How the BEER BITES Cookbook Was Born

Beer, by itself, is a great thing, right? But recently the art of pairing beer and food has seized the kitchen and, working with a friend, I recently set out to write a book about it. Our premise: No longer is wine the sole companion of good food. Beer must have a seat at the table. Why? How does it work? For starters, beer’s ingredients make it super versatile. Barley malt, roasted from Beer Bites COVpale gold to pitch black, can lend fruitiness, sweetness, bready flavors, even notes of coffee, chocolate, and soy-like umami. Hops provide bitterness and aromas (from pine tree to orange peel) that are a major part of the beer’s overall flavor. Yeasts add spice, aromas, aftertastes, acids, and of course help create the alcohol left behind during fermentation. Carbonation and grain tannins help “scrub” the palate. Take almost any food, and there’s a beer style that can match it. Baby back ribs with burnt orange glaze, anyone? How about buttermilk-fried oysters and kriek-braised pork sliders?

Both of those delicious recipes came out of our project. It goes back a bit. True story: in 2013 I got invited to attend IACP for the first time, a culinary festival food & drink journalists around the world attend with all the enthusiasm of Big Ten tailgaters. That year, at the behest of Portland buddy and renowned cheese expert Steve Jones, I was appearing in a truly ridiculous beer-vs-wine-with-cheese smackdown against the wily David Lynch, the famed former Babbo sommelier who now runs St. Vincent, a no-good, run-down, two-bit, flea-bitten flophouse in SF.

Let’s get ready to RUMBLE! David “The Destemmer” Lynch, Steve “The Big Cheese” Jones, and me

I’m kidding, of course. St. Vincent is amazing. It’s a world-class wine bar/gastropub/beer bar and he runs it with utter class, no surprise from the James Beard-winning author of Vino Italiano. Anyway, the three of us, who had never met up as a group, decided Jones would “referee” as Lynch and I debated wearing Mexican lucha libre wrestling masks, because it would A) be stupid, silly fun B) confound/amuse the august international food and wine critics and C) see reasons A) and B). Why not?

During the event, before the packed hotel ballroom, I had Lynch on the ropes early on with some world-class saison and IPA, but as is his way, he slowly warmed up with a feint and dodge and bob and weave—and damn it! really great wines!—until they were becoming putty in his hands. Not even my final pairing of a massive creamy bleu cheese with Firestone Walker’s amazing, bourbon barrel-aged Sucaba, a haymaker if there ever was one, could save me. When I uttered what some in the increasingly tipsy crowd perceived as a Mad Men spoiler (that a recent episode, which had not yet run Down Under, took place in Hawaii) I was donezo. Kaput. Crawl back to Oregon, you hayseed!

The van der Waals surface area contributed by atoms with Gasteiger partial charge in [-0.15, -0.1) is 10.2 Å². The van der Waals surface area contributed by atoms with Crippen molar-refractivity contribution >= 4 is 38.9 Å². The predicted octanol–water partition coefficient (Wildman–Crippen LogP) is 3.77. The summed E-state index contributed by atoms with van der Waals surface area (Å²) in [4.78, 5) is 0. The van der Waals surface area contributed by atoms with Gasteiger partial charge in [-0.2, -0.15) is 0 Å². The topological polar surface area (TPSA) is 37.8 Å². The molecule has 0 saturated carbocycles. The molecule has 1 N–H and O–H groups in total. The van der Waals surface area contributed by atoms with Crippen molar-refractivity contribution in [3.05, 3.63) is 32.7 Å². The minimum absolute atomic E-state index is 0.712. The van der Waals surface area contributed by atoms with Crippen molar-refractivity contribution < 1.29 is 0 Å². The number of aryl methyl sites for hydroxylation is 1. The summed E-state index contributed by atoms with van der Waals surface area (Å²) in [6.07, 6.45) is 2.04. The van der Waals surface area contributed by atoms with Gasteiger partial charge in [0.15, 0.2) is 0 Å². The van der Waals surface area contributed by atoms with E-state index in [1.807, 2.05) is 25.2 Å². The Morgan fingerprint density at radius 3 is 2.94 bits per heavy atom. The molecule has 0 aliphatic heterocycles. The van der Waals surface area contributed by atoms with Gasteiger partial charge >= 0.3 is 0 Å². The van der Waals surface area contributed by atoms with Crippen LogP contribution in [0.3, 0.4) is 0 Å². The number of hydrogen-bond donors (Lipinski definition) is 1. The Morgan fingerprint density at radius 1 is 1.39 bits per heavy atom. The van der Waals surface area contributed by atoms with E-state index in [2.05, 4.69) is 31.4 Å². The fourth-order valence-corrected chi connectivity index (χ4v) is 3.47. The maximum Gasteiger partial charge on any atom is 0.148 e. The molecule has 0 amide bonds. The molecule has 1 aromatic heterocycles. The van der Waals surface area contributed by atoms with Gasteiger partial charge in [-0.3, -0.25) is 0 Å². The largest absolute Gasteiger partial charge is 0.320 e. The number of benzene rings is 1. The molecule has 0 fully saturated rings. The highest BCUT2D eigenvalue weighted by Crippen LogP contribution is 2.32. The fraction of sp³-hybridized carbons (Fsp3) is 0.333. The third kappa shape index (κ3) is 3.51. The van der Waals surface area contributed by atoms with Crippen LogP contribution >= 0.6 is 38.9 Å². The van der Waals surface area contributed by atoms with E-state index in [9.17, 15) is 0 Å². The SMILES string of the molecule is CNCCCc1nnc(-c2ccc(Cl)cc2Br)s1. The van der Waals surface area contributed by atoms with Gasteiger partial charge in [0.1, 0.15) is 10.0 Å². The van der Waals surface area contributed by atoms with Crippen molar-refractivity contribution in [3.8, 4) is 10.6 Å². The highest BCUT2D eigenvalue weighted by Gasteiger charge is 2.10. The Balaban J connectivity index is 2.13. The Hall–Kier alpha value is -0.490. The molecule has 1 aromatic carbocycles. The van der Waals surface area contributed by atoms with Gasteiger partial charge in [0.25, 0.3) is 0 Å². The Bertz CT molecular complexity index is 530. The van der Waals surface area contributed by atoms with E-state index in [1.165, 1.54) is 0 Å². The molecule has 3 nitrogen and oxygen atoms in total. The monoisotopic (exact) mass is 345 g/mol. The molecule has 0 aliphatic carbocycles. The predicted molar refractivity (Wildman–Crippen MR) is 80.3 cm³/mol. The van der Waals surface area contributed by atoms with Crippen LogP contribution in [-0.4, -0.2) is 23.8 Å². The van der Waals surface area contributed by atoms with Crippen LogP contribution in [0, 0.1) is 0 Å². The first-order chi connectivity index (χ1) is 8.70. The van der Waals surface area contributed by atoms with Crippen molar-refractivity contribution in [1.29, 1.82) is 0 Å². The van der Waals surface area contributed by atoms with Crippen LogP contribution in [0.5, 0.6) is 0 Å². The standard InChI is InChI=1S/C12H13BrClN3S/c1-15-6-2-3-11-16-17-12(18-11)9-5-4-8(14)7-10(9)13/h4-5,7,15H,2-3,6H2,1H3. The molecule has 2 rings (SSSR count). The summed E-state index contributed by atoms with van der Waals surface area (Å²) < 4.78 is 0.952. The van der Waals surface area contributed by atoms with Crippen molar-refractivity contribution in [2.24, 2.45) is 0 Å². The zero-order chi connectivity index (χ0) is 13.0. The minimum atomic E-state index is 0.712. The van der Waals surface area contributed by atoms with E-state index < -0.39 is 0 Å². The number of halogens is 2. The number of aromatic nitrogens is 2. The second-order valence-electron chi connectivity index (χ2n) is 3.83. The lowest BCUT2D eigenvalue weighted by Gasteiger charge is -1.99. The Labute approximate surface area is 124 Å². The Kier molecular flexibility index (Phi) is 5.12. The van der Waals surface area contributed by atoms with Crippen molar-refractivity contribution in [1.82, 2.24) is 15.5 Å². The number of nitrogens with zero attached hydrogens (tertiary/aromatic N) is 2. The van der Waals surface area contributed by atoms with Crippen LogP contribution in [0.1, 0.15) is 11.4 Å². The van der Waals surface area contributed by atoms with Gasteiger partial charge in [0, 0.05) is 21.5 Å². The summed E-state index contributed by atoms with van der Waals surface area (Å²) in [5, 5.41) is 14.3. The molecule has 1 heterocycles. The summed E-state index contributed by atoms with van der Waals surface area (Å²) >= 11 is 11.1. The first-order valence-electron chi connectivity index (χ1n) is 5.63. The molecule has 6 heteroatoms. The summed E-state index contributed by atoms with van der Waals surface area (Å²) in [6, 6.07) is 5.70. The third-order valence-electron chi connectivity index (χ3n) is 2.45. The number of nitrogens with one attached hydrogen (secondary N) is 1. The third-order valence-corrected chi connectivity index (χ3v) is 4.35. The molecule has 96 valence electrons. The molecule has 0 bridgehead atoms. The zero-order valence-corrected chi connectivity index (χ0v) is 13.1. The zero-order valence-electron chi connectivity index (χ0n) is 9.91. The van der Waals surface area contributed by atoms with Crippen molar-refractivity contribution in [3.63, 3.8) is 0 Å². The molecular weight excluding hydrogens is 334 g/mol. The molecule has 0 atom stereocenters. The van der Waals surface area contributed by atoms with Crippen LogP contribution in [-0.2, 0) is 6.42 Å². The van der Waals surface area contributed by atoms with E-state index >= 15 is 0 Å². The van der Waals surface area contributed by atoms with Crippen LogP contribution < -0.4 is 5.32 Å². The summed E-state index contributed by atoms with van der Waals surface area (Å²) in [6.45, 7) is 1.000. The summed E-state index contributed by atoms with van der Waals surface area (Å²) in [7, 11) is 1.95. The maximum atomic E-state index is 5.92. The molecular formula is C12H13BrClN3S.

All in good fun. I lost by two crummy votes, with a final score of like 252 to 248, a five round smackdown. Jones, wearing his ringmaster bowtie, raised Lynch’s wimpy wine pairing arm aloft… and the crowd roared. Well, they laughed and clapped for a while. We had managed not to embarrass ourselves too completely.

All’s fair in love and wine-versus-beer-pairing, and we’re all still good friends. More importantly, there were two important people in the audience that day: Bill LeBlond, the esteemed cookbooks editor of Chronicle Books in SF, and Andrea Slonecker, an up-and-c0ming, Portland-based, super-talented cookbook author. I’d met Andrea a couple of times at food events in PDX; she approached after the final bell and introduced me to Bill. Still wearing my ridiculous white satin robe with the word BEER in faux-gangsta gothic font on the back I composed myself and chatted with the two of them. “That was great… What about a book with you two?” LeBlond wondered aloud after a few minutes of small talk. Andrea and I glanced at each other, our eyes wide and saying, silently, Holy cow, yes!

“He never goes to anything,” Slonecker later told me, referring to LeBlond’s high stature in the food world. What luck!

That day, the seed for Beer Bites was well planted, and after we put together a hefty proposal and shopped the book back to LeBlond and Chronicle, we had a ourselves a book deal. We would write a cookbook about beer pairing together, with Andrea doing her delicious food, and me trying to impress her picky palate—and complement her delicious food—with beers from around the world she’d mostly never tried. We scored a test kitchen in the form of a friend’s condo in Portland and spent weeks and weeks cooking and tasting beer and taking notes morning ’til night. Let me tell you this: Andrea is a terrific cook and her recipes rock. And best of all, early on, she set me up on a group date with her roommate at the time, who is now my fiancé, Lila. Meant to be, you might say!